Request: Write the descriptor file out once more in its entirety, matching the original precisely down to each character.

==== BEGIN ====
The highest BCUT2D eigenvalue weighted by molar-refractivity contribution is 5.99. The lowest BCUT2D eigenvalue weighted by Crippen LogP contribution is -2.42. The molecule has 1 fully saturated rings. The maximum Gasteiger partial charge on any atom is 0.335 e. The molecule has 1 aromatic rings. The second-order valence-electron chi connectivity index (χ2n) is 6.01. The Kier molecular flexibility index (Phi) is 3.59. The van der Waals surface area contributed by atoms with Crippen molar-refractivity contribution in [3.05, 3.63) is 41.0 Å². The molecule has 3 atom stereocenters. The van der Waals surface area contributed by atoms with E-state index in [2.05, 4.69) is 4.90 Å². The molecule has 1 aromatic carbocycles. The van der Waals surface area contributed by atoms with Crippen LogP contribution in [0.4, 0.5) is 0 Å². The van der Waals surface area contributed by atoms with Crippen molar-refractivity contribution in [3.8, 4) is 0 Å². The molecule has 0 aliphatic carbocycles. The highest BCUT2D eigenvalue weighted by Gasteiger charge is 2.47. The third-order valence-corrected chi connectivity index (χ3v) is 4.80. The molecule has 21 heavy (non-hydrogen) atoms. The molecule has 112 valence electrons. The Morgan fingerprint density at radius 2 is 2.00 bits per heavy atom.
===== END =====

The highest BCUT2D eigenvalue weighted by molar-refractivity contribution is 5.99. The lowest BCUT2D eigenvalue weighted by Crippen LogP contribution is -2.42. The molecule has 1 fully saturated rings. The maximum Gasteiger partial charge on any atom is 0.335 e. The molecule has 1 aromatic rings. The second-order valence-electron chi connectivity index (χ2n) is 6.01. The Kier molecular flexibility index (Phi) is 3.59. The van der Waals surface area contributed by atoms with Crippen molar-refractivity contribution in [3.05, 3.63) is 41.0 Å². The molecule has 3 atom stereocenters. The van der Waals surface area contributed by atoms with E-state index in [2.05, 4.69) is 4.90 Å². The molecule has 1 aromatic carbocycles. The van der Waals surface area contributed by atoms with Crippen LogP contribution in [0.4, 0.5) is 0 Å². The van der Waals surface area contributed by atoms with Crippen molar-refractivity contribution in [3.8, 4) is 0 Å². The molecule has 0 aliphatic carbocycles. The highest BCUT2D eigenvalue weighted by Gasteiger charge is 2.47. The third-order valence-corrected chi connectivity index (χ3v) is 4.80. The molecule has 21 heavy (non-hydrogen) atoms. The molecule has 112 valence electrons. The Morgan fingerprint density at radius 2 is 2.00 bits per heavy atom.